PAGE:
Image of the sun taken during the 2017 total solar eclipse in Casper, Wyoming by Physics and Astronomy Department Chair Debi Prasad Choudhary and Professor Damian Christian. Photo courtesy of Debi Prasad Choudhary.  

Can’t chase the solar eclipse to Mazatlán or Montreal this year? (Yes, it’s a thing.) Yeah, we can’t either. Luckily, Matadors can still get a taste of the eclipse experience, thanks to the Department of Physics and Astronomy. Astronomy professors and Society of Physics student members will have a solar telescope and eclipse glasses at the Bianchi Planetarium on Monday, April 8, from around 10 a.m. to 12 p.m. to help people safely experience the solar eclipse in Los Angeles. (Reminder: safe viewing means do NOT look directly at the sun with the naked eye during the eclipse. Sunglasses don’t help.)  

The last total solar eclipse that was visible in the United States was in 2017— according to NASA, it was the first total solar eclipse visible in the U.S. in 38 years. Those in the “path of totality” will experience darkness, much like the sky at dusk. Physics Department Instructional Support Technician Tanner Rosenberg notes that in Northridge, we won’t see the entire coverage of the moon over the sun, but viewing it properly is still a worthwhile experience.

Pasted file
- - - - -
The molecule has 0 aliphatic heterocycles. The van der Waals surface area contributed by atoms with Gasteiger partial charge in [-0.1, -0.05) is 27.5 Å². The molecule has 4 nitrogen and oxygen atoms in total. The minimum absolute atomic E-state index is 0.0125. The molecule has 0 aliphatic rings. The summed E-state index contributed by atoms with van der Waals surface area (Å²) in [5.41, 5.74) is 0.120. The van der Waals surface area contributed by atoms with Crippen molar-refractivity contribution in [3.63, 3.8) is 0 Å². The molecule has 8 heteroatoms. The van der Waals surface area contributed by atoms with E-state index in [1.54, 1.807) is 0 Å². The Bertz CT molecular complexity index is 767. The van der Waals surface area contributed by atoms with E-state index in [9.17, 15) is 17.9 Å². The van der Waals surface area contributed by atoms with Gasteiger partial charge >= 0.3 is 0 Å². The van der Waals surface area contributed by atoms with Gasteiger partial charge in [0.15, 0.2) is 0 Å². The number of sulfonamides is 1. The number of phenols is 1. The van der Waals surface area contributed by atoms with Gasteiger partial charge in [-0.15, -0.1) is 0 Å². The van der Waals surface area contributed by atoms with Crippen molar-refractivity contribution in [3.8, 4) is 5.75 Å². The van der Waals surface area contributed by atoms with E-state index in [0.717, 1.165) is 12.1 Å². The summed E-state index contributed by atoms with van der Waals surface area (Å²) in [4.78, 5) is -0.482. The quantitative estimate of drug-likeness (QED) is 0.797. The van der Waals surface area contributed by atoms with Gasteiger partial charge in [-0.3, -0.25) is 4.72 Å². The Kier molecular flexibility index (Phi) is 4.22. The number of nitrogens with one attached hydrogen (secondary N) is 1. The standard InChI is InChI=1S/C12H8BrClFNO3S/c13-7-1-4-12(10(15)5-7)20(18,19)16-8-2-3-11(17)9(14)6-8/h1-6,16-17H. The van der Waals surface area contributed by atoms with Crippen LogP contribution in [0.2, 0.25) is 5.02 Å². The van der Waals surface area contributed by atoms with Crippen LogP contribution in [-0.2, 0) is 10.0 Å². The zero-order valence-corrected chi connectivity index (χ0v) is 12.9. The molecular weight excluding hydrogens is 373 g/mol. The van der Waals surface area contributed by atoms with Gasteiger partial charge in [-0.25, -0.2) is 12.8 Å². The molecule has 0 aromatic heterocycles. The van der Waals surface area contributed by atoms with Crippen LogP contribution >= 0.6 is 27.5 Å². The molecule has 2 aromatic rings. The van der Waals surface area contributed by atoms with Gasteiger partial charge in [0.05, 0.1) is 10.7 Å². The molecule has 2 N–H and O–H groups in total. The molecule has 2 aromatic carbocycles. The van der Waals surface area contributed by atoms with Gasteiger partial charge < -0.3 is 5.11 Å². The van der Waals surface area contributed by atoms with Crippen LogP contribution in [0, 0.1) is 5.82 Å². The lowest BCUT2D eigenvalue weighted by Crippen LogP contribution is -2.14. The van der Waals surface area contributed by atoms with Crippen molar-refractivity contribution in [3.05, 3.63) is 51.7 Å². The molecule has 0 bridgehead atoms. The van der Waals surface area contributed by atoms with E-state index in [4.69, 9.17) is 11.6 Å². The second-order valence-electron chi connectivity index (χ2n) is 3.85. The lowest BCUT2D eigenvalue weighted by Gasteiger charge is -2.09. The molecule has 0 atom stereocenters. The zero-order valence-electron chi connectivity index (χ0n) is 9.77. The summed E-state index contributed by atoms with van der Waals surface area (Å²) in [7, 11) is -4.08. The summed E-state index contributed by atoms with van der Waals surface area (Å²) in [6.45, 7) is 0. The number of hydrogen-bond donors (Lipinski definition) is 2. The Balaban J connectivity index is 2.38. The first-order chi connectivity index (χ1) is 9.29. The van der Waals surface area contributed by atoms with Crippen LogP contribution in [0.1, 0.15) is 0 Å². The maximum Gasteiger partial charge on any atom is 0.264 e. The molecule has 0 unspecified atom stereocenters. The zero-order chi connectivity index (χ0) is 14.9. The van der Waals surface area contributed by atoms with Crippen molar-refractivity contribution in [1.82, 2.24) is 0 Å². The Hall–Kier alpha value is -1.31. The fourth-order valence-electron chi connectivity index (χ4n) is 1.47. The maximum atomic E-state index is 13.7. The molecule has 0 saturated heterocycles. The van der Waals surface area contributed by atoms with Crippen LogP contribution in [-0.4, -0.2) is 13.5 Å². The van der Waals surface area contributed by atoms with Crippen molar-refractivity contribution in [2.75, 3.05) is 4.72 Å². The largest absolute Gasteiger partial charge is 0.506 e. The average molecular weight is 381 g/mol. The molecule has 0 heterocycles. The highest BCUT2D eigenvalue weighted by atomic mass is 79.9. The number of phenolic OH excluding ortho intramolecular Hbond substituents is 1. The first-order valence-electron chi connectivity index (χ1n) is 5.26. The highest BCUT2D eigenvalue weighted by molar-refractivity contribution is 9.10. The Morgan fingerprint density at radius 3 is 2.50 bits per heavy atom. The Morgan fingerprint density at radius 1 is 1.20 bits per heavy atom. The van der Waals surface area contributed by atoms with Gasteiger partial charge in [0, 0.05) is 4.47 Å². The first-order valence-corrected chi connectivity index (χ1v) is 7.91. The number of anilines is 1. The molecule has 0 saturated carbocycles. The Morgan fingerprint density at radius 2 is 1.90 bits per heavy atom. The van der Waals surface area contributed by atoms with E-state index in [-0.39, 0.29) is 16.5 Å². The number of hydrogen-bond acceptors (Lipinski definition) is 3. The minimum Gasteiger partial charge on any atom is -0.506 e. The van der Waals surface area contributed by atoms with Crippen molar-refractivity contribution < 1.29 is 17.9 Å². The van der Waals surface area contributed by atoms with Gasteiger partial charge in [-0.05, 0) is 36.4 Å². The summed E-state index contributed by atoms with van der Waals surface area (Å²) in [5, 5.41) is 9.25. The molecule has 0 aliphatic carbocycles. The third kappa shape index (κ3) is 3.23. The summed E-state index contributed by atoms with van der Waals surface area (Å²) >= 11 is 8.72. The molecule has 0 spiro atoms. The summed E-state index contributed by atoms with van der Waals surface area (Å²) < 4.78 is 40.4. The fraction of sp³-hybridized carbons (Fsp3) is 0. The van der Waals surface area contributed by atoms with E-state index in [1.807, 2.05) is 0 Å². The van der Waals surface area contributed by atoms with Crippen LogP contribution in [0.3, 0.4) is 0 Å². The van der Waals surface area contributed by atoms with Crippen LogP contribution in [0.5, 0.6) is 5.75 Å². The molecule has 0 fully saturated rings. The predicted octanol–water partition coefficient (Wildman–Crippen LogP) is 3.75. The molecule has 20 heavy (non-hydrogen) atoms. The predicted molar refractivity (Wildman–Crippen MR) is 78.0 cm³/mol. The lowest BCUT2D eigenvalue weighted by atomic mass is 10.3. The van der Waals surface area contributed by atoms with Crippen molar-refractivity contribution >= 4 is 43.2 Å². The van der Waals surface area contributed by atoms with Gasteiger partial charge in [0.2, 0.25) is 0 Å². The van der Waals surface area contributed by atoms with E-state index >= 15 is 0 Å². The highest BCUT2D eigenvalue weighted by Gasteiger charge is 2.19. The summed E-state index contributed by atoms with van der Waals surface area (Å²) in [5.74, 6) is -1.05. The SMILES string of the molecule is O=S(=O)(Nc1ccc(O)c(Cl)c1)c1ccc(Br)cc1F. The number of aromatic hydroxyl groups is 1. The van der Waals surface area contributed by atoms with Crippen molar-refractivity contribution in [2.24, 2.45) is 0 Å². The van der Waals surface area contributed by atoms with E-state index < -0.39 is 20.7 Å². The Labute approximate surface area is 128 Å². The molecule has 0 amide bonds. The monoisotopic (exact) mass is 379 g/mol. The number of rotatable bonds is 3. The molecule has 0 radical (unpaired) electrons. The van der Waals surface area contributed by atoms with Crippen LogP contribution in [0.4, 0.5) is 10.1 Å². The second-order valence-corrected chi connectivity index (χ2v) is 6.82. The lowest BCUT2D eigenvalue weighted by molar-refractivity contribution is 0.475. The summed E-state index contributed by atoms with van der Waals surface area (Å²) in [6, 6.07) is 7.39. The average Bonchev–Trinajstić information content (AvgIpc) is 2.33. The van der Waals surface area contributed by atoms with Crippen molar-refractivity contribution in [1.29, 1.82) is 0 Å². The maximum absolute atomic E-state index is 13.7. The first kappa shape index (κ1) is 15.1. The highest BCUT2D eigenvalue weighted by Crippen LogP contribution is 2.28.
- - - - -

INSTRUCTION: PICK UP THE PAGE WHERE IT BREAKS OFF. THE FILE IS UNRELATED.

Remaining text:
“We’re going to get about 48% coverage, so it will still look cool,” Rosenberg said. “You’ll be able to see the little moon shape carved out of the sun, but it’s not going to go totally dark for us.” 

Society of Physics students will also demonstrate a pinhole camera, which is a way to indirectly view the eclipse, by creating a projection of the sun on a nearby surface. 

If you want to get a view of what’s happening in the path of the eclipse, there will be a live stream set up inside the Bianchi Planetarium from a location that is experiencing total coverage. 

For Department Chair Debi Prasad Choudhary and Damian Christian, a professor of physics and astronomy, the eclipse is an opportunity for research. The two are traveling to Texas to compare images that they took from the 2017 eclipse to this year’s event, specifically studying the solar activity and the solar spectra and the differences between them. 

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